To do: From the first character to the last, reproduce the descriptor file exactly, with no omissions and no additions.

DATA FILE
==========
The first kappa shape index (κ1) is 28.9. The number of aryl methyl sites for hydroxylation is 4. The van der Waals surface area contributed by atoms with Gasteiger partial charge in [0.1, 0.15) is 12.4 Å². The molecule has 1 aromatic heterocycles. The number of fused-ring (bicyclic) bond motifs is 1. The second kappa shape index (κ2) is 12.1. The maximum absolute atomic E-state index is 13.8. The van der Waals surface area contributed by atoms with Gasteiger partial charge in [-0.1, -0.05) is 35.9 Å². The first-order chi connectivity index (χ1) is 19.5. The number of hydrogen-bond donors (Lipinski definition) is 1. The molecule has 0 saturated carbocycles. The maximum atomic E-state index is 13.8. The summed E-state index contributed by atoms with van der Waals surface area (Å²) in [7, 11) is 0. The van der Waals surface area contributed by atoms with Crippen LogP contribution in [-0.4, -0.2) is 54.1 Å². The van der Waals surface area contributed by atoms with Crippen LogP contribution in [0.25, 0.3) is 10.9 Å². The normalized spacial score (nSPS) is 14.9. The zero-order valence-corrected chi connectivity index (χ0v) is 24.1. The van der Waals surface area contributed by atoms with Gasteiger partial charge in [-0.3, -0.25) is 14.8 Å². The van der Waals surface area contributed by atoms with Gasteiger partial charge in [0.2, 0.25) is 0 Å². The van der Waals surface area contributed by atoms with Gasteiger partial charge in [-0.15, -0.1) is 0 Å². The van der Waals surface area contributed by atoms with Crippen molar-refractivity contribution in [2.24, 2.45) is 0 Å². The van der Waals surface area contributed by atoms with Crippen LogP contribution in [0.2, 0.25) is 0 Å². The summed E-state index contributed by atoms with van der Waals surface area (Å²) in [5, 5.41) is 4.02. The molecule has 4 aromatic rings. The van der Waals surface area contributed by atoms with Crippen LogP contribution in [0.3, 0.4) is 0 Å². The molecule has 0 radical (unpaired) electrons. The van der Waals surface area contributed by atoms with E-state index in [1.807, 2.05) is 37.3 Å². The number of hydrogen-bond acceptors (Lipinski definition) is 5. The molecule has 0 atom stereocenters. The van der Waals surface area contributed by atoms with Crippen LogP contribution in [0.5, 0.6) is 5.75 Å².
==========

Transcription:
The first kappa shape index (κ1) is 28.9. The number of aryl methyl sites for hydroxylation is 4. The van der Waals surface area contributed by atoms with Gasteiger partial charge in [0.1, 0.15) is 12.4 Å². The molecule has 1 aromatic heterocycles. The number of fused-ring (bicyclic) bond motifs is 1. The second kappa shape index (κ2) is 12.1. The maximum absolute atomic E-state index is 13.8. The van der Waals surface area contributed by atoms with Gasteiger partial charge in [-0.1, -0.05) is 35.9 Å². The first-order chi connectivity index (χ1) is 19.5. The number of hydrogen-bond donors (Lipinski definition) is 1. The molecule has 0 saturated carbocycles. The maximum atomic E-state index is 13.8. The summed E-state index contributed by atoms with van der Waals surface area (Å²) in [7, 11) is 0. The van der Waals surface area contributed by atoms with Crippen LogP contribution in [-0.4, -0.2) is 54.1 Å². The van der Waals surface area contributed by atoms with Crippen LogP contribution in [0.25, 0.3) is 10.9 Å². The normalized spacial score (nSPS) is 14.9. The zero-order valence-corrected chi connectivity index (χ0v) is 24.1. The van der Waals surface area contributed by atoms with Gasteiger partial charge in [-0.3, -0.25) is 14.8 Å². The van der Waals surface area contributed by atoms with Gasteiger partial charge in [0.2, 0.25) is 0 Å². The van der Waals surface area contributed by atoms with Gasteiger partial charge in [-0.15, -0.1) is 0 Å². The van der Waals surface area contributed by atoms with Crippen molar-refractivity contribution in [2.24, 2.45) is 0 Å². The van der Waals surface area contributed by atoms with Crippen LogP contribution in [0.2, 0.25) is 0 Å². The summed E-state index contributed by atoms with van der Waals surface area (Å²) in [5, 5.41) is 4.02. The molecule has 4 aromatic rings. The van der Waals surface area contributed by atoms with Crippen LogP contribution in [0.3, 0.4) is 0 Å². The molecule has 0 radical (unpaired) electrons. The van der Waals surface area contributed by atoms with E-state index in [1.807, 2.05) is 37.3 Å². The number of hydrogen-bond acceptors (Lipinski definition) is 5. The molecule has 0 atom stereocenters. The van der Waals surface area contributed by atoms with Crippen LogP contribution in [0.5, 0.6) is 5.75 Å².